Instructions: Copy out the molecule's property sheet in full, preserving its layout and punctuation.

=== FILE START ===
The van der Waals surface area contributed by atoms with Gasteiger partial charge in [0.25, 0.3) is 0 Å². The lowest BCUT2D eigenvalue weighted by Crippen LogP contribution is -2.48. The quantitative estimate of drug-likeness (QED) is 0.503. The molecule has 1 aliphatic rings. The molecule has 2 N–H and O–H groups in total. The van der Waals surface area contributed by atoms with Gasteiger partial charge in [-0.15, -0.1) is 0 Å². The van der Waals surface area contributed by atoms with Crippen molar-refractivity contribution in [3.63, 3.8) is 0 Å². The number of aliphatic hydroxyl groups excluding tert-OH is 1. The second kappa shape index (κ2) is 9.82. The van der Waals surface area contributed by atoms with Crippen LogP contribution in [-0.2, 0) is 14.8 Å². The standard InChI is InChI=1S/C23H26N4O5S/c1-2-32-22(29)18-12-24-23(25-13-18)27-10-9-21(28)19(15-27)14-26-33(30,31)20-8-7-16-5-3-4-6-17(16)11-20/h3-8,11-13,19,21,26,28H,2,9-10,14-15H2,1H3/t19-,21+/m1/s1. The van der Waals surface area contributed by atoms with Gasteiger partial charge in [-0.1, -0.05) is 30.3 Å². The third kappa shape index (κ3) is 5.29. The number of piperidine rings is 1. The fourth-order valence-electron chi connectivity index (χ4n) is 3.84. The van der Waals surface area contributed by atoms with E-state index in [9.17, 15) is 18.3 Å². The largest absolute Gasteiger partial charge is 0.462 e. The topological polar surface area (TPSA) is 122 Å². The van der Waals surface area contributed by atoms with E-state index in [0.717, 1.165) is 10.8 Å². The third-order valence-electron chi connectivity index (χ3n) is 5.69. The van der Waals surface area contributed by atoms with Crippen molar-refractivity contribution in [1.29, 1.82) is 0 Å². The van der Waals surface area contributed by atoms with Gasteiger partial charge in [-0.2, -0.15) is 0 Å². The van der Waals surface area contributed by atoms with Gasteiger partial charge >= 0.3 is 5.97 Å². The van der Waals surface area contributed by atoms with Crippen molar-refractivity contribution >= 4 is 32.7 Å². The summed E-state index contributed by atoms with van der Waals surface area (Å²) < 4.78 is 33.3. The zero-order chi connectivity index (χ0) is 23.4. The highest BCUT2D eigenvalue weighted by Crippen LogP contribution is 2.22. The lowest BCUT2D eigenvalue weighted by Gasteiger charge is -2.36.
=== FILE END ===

The van der Waals surface area contributed by atoms with Gasteiger partial charge in [0.25, 0.3) is 0 Å². The lowest BCUT2D eigenvalue weighted by Crippen LogP contribution is -2.48. The quantitative estimate of drug-likeness (QED) is 0.503. The molecule has 1 aliphatic rings. The molecule has 2 N–H and O–H groups in total. The van der Waals surface area contributed by atoms with Gasteiger partial charge in [-0.15, -0.1) is 0 Å². The van der Waals surface area contributed by atoms with Crippen molar-refractivity contribution in [3.63, 3.8) is 0 Å². The number of aliphatic hydroxyl groups excluding tert-OH is 1. The second kappa shape index (κ2) is 9.82. The van der Waals surface area contributed by atoms with Crippen LogP contribution in [-0.2, 0) is 14.8 Å². The standard InChI is InChI=1S/C23H26N4O5S/c1-2-32-22(29)18-12-24-23(25-13-18)27-10-9-21(28)19(15-27)14-26-33(30,31)20-8-7-16-5-3-4-6-17(16)11-20/h3-8,11-13,19,21,26,28H,2,9-10,14-15H2,1H3/t19-,21+/m1/s1. The van der Waals surface area contributed by atoms with Gasteiger partial charge in [-0.1, -0.05) is 30.3 Å². The third kappa shape index (κ3) is 5.29. The number of piperidine rings is 1. The fourth-order valence-electron chi connectivity index (χ4n) is 3.84. The van der Waals surface area contributed by atoms with E-state index in [9.17, 15) is 18.3 Å². The largest absolute Gasteiger partial charge is 0.462 e. The topological polar surface area (TPSA) is 122 Å². The van der Waals surface area contributed by atoms with E-state index in [0.717, 1.165) is 10.8 Å². The third-order valence-electron chi connectivity index (χ3n) is 5.69. The van der Waals surface area contributed by atoms with Crippen molar-refractivity contribution in [1.29, 1.82) is 0 Å². The van der Waals surface area contributed by atoms with Gasteiger partial charge in [-0.2, -0.15) is 0 Å². The van der Waals surface area contributed by atoms with Gasteiger partial charge >= 0.3 is 5.97 Å². The van der Waals surface area contributed by atoms with Crippen molar-refractivity contribution >= 4 is 32.7 Å². The summed E-state index contributed by atoms with van der Waals surface area (Å²) < 4.78 is 33.3. The zero-order chi connectivity index (χ0) is 23.4. The highest BCUT2D eigenvalue weighted by Crippen LogP contribution is 2.22. The lowest BCUT2D eigenvalue weighted by Gasteiger charge is -2.36.